Building Intergenerational Communities

Photo by Stephen Shames | Words By Maria P. Chaves Daza

Remember that Sunday when Beyoncé shook the world with her Formation performance at the Super Bowl? Remember how her wardrobe sparked outrage? Remember how soon after the mainstream media began to call the Black Panther Party a “subversive hate group” and compared them to the KKK? Some even blamed her for violence against cops. There were many articles breaking down who and what the Black Panther Party stood for but none outlined their actual work.

A few weeks ago, while visiting Ithaca, NY, my partner and I found a copy of the Black Panther Party’s own words while  browsing an antique store. On one of the magazine shelves stood an unassuming publication edited by the Black Panther Party. In 1974 they guest edited The CoEvolution Quarterly, a supplement to the Whole Earth Catalogue. After purchasing this for six dollars (!) I went home and poured over all of the amazing information about their programs and reflected on their work and how it informs my own personal and political commitments; specifically how we construct and take care of our communities.

There is one aspect of community that I am most concerned with, but, that always seems to evade our conversations: our elders. Where is the intergenerational concern in our organizing?

Lately, I have taken some time to dream with my chosen family about our future. Where, how and with whom will we live with as we continue to grow and age? How will we create a community outside of the nuclear hetero capitalistic ideals that are at the center of our oppression? How will we feel fulfilled? How will we nourish our community?

At the center of all of these concerns is our own aging. And deeper than this is our relationship with our elders and their role, or lack thereof, in our lives.  Ten years ago, I left one of my homes (I build home wherever I go). I don’t think I will return. But, I think about my grandmother and the other grandmothers on my block; my mom and the other mothers that were a part of raising me.  I think about the time that they spend alone and their general needs.


The issue of CoEvolution Quarterly that I picked up outlined all of the programs the Black Panther Party initiated within their community. One of the programs was The Seniors Against a Fearful Environment (SAFE) program which directly addressed the needs of the elders in that community. I found it interesting how the program developed.  It was initiated at the request of a group of senior citizens because they were experiencing violence when picking up their social security checks. They approached the Black Panther Party because they were mugged and attacked for their money and when they went to the Oakland Police department to ask for protection they were told “to walk close the curb” for their safety. The police left their safety up to them, not taking responsibility for the safety of the community. One member of the senior citizen community stated, “the fear engendered among us old people by these muggings almost makes us prisoners in our own homes.” How ironic that the police who were supposed to keep people safe, failed at providing protection and freedom of movement to this community even in 1974. In fact, 33 % of crimes in Oakland at this time were committed against senior citizens.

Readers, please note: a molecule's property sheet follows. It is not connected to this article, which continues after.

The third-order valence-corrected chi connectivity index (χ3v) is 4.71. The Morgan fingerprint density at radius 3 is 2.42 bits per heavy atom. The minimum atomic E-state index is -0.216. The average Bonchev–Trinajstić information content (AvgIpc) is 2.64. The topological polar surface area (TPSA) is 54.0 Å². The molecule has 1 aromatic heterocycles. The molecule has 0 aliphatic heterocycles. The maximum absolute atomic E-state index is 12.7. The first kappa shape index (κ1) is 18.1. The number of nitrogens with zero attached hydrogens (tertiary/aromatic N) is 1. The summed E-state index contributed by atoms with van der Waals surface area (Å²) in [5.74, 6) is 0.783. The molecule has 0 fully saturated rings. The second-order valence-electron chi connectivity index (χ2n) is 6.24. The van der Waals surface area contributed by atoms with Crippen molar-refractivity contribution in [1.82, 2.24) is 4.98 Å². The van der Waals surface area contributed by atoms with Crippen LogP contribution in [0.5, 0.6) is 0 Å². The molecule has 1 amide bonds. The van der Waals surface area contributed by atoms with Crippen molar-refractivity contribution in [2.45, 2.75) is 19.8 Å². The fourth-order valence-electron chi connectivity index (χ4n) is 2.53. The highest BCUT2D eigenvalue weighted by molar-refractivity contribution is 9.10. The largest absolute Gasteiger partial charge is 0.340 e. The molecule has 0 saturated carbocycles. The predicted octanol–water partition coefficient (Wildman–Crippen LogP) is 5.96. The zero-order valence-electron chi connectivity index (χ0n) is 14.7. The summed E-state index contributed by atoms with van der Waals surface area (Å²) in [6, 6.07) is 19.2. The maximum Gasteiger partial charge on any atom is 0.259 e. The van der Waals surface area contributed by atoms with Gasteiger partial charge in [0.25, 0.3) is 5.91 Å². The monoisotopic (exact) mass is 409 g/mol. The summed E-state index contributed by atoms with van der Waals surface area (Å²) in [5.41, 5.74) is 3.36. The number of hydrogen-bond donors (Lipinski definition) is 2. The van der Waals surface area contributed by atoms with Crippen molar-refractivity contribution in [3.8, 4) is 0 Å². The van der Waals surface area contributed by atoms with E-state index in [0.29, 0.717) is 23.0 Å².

SAFE  provided free transportation and escort services to the residents of Satellite Senior Homes in Oakland. This was the bare minimum function for the program based on its initial budget.  However, there were five more goals for the program as funding increased.
  1. To provide round- the-clock transportation services (to senior citizens) in Alameda County, at no cost to low-income elderly residents who otherwise would have no means of transport… to do vital shopping, to keep medical appointments, and other necessary commitments.